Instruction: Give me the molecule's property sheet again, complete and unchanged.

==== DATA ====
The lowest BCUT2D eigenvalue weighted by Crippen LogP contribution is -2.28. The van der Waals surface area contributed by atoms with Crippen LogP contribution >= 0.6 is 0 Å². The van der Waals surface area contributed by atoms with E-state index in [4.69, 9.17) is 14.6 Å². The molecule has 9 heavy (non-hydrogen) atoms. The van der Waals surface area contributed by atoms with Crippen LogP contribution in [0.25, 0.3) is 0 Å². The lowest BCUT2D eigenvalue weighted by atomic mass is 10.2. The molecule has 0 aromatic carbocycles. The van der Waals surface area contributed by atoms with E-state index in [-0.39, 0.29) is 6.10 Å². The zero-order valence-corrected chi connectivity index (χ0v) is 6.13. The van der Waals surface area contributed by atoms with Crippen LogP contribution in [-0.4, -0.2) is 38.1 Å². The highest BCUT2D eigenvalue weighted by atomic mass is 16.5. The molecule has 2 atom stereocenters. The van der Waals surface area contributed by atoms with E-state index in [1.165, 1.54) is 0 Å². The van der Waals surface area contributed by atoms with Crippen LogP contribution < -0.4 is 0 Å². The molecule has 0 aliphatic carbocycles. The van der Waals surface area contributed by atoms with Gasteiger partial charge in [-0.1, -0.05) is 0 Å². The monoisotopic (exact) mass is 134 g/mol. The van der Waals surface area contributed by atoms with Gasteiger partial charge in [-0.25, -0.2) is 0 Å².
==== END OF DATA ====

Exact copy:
The lowest BCUT2D eigenvalue weighted by Crippen LogP contribution is -2.28. The van der Waals surface area contributed by atoms with Crippen LogP contribution >= 0.6 is 0 Å². The van der Waals surface area contributed by atoms with E-state index in [4.69, 9.17) is 14.6 Å². The molecule has 9 heavy (non-hydrogen) atoms. The van der Waals surface area contributed by atoms with Crippen LogP contribution in [0.25, 0.3) is 0 Å². The lowest BCUT2D eigenvalue weighted by atomic mass is 10.2. The molecule has 0 aromatic carbocycles. The van der Waals surface area contributed by atoms with E-state index in [-0.39, 0.29) is 6.10 Å². The zero-order valence-corrected chi connectivity index (χ0v) is 6.13. The van der Waals surface area contributed by atoms with Crippen LogP contribution in [-0.4, -0.2) is 38.1 Å². The highest BCUT2D eigenvalue weighted by atomic mass is 16.5. The molecule has 2 atom stereocenters. The van der Waals surface area contributed by atoms with E-state index in [1.165, 1.54) is 0 Å². The van der Waals surface area contributed by atoms with Crippen LogP contribution < -0.4 is 0 Å². The molecule has 0 aliphatic carbocycles. The van der Waals surface area contributed by atoms with Gasteiger partial charge in [-0.1, -0.05) is 0 Å². The monoisotopic (exact) mass is 134 g/mol. The van der Waals surface area contributed by atoms with Gasteiger partial charge in [-0.25, -0.2) is 0 Å².